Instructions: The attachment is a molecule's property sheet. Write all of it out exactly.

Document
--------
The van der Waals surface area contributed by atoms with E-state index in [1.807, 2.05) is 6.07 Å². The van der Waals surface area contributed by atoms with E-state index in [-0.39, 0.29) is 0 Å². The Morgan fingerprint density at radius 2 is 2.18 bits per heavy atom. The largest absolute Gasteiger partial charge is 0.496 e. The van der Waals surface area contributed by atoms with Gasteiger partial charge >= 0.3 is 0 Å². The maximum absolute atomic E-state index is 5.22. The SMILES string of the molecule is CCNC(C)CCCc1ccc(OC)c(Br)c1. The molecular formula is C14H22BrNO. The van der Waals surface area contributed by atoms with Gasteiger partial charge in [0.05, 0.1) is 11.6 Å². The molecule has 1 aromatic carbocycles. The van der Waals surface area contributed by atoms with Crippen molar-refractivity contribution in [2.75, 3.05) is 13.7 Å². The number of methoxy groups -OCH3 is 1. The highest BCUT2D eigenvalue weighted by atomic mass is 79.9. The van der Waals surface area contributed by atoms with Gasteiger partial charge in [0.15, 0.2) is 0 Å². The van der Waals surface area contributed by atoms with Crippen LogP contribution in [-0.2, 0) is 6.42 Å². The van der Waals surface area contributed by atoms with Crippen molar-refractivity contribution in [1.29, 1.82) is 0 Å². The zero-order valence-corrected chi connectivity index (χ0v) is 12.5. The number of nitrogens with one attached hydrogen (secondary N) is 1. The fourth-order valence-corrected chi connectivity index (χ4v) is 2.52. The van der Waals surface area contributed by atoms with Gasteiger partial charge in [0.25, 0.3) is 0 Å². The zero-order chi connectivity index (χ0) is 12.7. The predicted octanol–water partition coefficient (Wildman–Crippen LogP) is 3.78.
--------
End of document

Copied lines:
The van der Waals surface area contributed by atoms with E-state index in [1.807, 2.05) is 6.07 Å². The van der Waals surface area contributed by atoms with E-state index in [-0.39, 0.29) is 0 Å². The Morgan fingerprint density at radius 2 is 2.18 bits per heavy atom. The largest absolute Gasteiger partial charge is 0.496 e. The van der Waals surface area contributed by atoms with Gasteiger partial charge >= 0.3 is 0 Å². The maximum absolute atomic E-state index is 5.22. The SMILES string of the molecule is CCNC(C)CCCc1ccc(OC)c(Br)c1. The molecular formula is C14H22BrNO. The van der Waals surface area contributed by atoms with Gasteiger partial charge in [0.05, 0.1) is 11.6 Å². The molecule has 1 aromatic carbocycles. The van der Waals surface area contributed by atoms with Crippen molar-refractivity contribution in [2.75, 3.05) is 13.7 Å². The number of methoxy groups -OCH3 is 1. The highest BCUT2D eigenvalue weighted by atomic mass is 79.9. The van der Waals surface area contributed by atoms with Gasteiger partial charge in [0.15, 0.2) is 0 Å². The van der Waals surface area contributed by atoms with Crippen LogP contribution in [-0.2, 0) is 6.42 Å². The van der Waals surface area contributed by atoms with Crippen molar-refractivity contribution in [1.29, 1.82) is 0 Å². The zero-order valence-corrected chi connectivity index (χ0v) is 12.5. The number of nitrogens with one attached hydrogen (secondary N) is 1. The fourth-order valence-corrected chi connectivity index (χ4v) is 2.52. The van der Waals surface area contributed by atoms with Gasteiger partial charge in [0.25, 0.3) is 0 Å². The zero-order chi connectivity index (χ0) is 12.7. The predicted octanol–water partition coefficient (Wildman–Crippen LogP) is 3.78.